Sunday, July 12, 2015

H5N6 Rising: Infecting Birds, Humans, & Even Cats

Avian Reassortment


# 10,321


Yesterday’s announcement of China’s 4th human infection (and 3rd death) from the recently emerged H5N6 virus is just the latest reminder of how diverse the constellation of avian influenza viruses in China has become over the past 3 years.

Although there were plenty of LPAI avian viruses in circulation, prior to early 2013 we really had only one highly pathogenic Avian Influenza virus (HPAI) of concern; H5N1

All of that started to change in the spring of 2013 when we saw the first real contender to the H5N1 virus  - H7N9 – appear in China, sparking a mini-epidemic.  The virus has now returned three years in a row, and has been diagnosed in more than 640 individuals.  The actual incidence of infection is likely many times higher.


A few months later H6N1 showed up in Taiwan, followed a few months after that by the first of several H10N8 infections on the mainland.  In January of 2014, H5N8 broke out in wild birds and poultry in Korea, and before the year was out, has spread to Western Europe and to North America.


In April of 2014, yet another HPAI H5 virus emerged, this time an H5N6 virus in a Sichuan China poultry flock, and  (fatally) infected one man in Nanchong City. 


In short order, this virus was also reported in Vietnamese and Laotian poultry flocks.  The EID Journal: Influenza A(H5N6) Virus Reassortant, Southern China, 2014 describes its evolution as:  `reassortants of wild duck H5N1 and H6N6 viruses, both of which have pathogenic and potential pandemic capacity in southern China’.


The most recent OIE reports (here, here, & here) show how widespread reports of H5N6 have become in just over a year, likely spread by migratory birds (Hong Kong reported an infected Oriental Magpie-Robin in April of this year).

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While not as geographically well distributed as its H5N1 and H5N8/H5N2 cousins, H5N6 has nevertheless shown no signs of retreat, and unlike H5N8/H5N2, it has demonstrated an ability not only to infect humans, but to cause serious –even fatal – illness.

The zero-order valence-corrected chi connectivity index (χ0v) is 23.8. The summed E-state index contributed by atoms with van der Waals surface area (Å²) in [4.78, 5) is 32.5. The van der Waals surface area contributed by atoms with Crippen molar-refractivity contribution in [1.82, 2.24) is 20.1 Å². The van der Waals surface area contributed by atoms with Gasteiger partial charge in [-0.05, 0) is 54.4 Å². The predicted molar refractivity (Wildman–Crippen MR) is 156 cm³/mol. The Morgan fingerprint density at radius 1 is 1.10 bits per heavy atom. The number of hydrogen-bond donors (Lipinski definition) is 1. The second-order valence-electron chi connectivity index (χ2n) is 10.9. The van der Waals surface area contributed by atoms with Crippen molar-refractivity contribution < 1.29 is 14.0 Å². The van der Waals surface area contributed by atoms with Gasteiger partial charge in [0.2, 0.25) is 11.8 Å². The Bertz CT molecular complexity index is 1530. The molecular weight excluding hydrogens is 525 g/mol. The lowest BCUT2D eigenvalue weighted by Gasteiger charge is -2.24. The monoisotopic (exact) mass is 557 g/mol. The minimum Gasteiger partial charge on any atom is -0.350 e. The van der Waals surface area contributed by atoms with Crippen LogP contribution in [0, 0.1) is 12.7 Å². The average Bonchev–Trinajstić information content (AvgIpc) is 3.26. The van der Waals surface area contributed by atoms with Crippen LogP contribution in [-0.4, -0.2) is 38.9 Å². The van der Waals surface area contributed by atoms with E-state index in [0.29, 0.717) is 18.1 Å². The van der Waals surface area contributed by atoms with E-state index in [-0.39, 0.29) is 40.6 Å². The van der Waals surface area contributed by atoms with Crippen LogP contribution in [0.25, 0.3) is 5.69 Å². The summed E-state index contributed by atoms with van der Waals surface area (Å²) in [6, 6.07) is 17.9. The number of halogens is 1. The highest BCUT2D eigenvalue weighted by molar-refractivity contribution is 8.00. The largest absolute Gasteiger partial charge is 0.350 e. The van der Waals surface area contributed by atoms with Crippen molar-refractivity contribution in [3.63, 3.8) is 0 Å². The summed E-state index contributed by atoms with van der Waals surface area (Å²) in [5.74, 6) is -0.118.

While infection and carriage of the virus is to be expected in avian species, another sign of mammalian adaptation comes from a report (h/t and thanks to @RainaMacIntyre for the link) which appeared last month in Nature’s Scientific Reports, called:


Fatal H5N6 Avian Influenza Virus Infection in a Domestic Cat and Wild Birds in China

Zhijun Yu, Xiaolong Gao, Tiecheng Wang, Yanbing Li, Yongcheng Li, Yu Xu, Dong Chu, Heting Sun, Changjiang Wu,  Shengnan Li, Haijun Wang, Yuanguo Li, Zhiping Xia, Weishi Lin, Jun Qian, Hualan Chen, Xianzhu Xia & Yuwei Gao


H5N6 avian influenza viruses (AIVs) may pose a potential human risk as suggested by the first documented naturally-acquired human H5N6 virus infection in 2014. Here, we report the first cases of fatal H5N6 avian influenza virus (AIV) infection in a domestic cat and wild birds. These cases followed human H5N6 infections in China and preceded an H5N6 outbreak in chickens. The extensive migration routes of wild birds may contribute to the geographic spread of H5N6 AIVs and pose a risk to humans and susceptible domesticated animals, and the H5N6 AIVs may spread from southern China to northern China by wild birds. Additional surveillance is required to better understand the threat of zoonotic transmission of AIVs.